Roche's ($RHHBY) sometimes-blockbuster Tamiflu is one of only a couple of drugs approved for fighting influenza. But with generic competition brewing for the drug, the Swiss drugmaker is looking to the next possible thing in flu fighting meds, striking a deal with Shionogi for rights to its potential Tamiflu competitor.
Roche has inked a development and sales deal with Shionogi to license outside of Japan and Taiwan, the Japanese company's anti-influenza drug S-033188, which has won fast-track designation in Japan. It expects the drug, assuming it is approved, to launch in 2018.
Shionogi says the drug is a cap-dependent endonuclease inhibitor and is expected to be a one-time, single-dose therapy, so it will be more convenient than other antiflu drugs and potentially more effective. Roche has provided Shionogi with an upfront payment and promised some undisclosed milestones. If approved, Roche would have global rights to the drug outside of Japan and Taiwan. That includes the U.S., where Roche gets most of its Tamiflu revenues.
Roche, which recently reported its results for 2015, said Tamiflu brought in $709.5 (CHF704 million) which was off 28%. That primarily was because of a mild flu season last year. In 2014, the antiviral fell just short of blockbuster sales at $966 million. The drug's sales are highly dependent on the seriousness of the flu season. During 2009's H1N1 swine flu outbreak, Tamiflu sales skyrocketed to 3.2 billion Swiss francs ($3.15 billion).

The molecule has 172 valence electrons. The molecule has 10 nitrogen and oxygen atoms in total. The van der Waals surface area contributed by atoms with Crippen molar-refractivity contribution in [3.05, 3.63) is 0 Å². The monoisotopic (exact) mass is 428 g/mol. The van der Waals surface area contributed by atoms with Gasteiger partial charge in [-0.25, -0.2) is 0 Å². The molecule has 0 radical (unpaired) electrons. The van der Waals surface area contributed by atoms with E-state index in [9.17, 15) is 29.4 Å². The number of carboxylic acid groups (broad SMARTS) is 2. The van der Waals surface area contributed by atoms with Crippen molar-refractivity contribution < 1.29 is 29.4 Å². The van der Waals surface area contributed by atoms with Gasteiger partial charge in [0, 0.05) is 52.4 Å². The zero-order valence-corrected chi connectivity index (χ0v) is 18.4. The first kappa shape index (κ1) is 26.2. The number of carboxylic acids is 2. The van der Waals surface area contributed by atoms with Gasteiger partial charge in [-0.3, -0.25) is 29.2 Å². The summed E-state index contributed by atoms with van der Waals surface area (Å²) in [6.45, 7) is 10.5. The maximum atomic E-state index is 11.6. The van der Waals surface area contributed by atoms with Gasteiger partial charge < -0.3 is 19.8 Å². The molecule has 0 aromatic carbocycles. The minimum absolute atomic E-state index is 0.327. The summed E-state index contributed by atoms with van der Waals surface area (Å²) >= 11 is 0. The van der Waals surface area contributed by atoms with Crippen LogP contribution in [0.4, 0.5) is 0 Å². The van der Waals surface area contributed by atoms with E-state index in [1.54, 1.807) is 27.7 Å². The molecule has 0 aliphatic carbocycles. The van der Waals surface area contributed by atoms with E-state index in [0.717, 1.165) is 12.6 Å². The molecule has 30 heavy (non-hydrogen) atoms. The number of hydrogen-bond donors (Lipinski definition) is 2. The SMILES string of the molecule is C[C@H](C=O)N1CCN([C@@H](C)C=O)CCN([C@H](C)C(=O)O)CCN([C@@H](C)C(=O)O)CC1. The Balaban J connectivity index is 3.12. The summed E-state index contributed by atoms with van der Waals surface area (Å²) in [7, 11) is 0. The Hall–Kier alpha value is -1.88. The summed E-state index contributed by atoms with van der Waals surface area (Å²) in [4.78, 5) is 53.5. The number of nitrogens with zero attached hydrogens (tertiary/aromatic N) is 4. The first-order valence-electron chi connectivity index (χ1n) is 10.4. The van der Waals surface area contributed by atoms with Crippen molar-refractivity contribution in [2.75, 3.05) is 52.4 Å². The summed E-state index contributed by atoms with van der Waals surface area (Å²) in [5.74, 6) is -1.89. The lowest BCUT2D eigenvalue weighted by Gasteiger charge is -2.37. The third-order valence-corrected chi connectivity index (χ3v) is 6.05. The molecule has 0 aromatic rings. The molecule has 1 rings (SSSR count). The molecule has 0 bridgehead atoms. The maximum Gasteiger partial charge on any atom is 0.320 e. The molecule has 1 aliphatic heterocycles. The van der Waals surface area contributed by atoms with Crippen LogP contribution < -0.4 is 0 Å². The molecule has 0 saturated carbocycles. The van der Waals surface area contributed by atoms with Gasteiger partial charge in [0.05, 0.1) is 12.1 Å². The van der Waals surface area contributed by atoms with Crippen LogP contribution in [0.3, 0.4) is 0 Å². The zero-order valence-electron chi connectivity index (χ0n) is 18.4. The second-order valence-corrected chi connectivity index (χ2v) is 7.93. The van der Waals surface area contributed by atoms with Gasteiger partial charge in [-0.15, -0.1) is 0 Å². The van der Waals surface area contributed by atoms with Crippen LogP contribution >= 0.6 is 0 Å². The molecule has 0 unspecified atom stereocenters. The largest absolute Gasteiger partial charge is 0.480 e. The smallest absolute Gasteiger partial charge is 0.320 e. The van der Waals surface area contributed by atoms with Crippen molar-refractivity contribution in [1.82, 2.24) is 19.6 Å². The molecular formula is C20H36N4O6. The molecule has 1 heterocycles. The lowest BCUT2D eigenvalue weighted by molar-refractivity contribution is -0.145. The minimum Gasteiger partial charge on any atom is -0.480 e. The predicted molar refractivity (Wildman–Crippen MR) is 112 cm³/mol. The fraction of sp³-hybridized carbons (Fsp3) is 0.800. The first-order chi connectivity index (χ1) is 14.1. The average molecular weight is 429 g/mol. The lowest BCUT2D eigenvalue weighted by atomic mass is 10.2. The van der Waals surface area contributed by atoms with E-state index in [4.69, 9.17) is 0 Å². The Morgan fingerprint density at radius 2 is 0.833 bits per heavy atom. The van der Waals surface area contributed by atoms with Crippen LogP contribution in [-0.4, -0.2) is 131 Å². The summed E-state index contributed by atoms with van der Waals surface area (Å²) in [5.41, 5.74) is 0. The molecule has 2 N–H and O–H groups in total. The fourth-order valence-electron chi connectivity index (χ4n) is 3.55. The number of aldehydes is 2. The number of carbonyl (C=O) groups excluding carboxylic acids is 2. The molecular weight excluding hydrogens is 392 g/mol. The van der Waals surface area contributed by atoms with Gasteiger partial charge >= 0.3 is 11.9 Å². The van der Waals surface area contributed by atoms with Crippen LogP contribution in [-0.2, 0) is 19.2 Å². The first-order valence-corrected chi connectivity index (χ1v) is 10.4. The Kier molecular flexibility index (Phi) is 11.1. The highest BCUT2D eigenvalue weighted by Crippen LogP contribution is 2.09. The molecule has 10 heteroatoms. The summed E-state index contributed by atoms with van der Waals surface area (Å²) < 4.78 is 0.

But Roche faces potential competition to Tamiflu in the U.S, which accounted for more than half of Roche's Tamiflu sales last year. Gilead ($GILD), which actually developed the drug and licensed it to Roche, has been fighting a patent challenge in the U.S. from India's Natco.
Tamiflu also remains controversial because some experts have said there is too little data to support the practice of governments stockpiling Tamiflu to protect their citizens in the event of a flu pandemic. A Roche-funded study published last year in The Lancet Respiratory Medicine, found that treating patients with neuraminidase inhibitors--of which Tamiflu is the leading choice--reduced the risk of death by 19% over no treatment at all.
- here's the Shionogi release (PDF)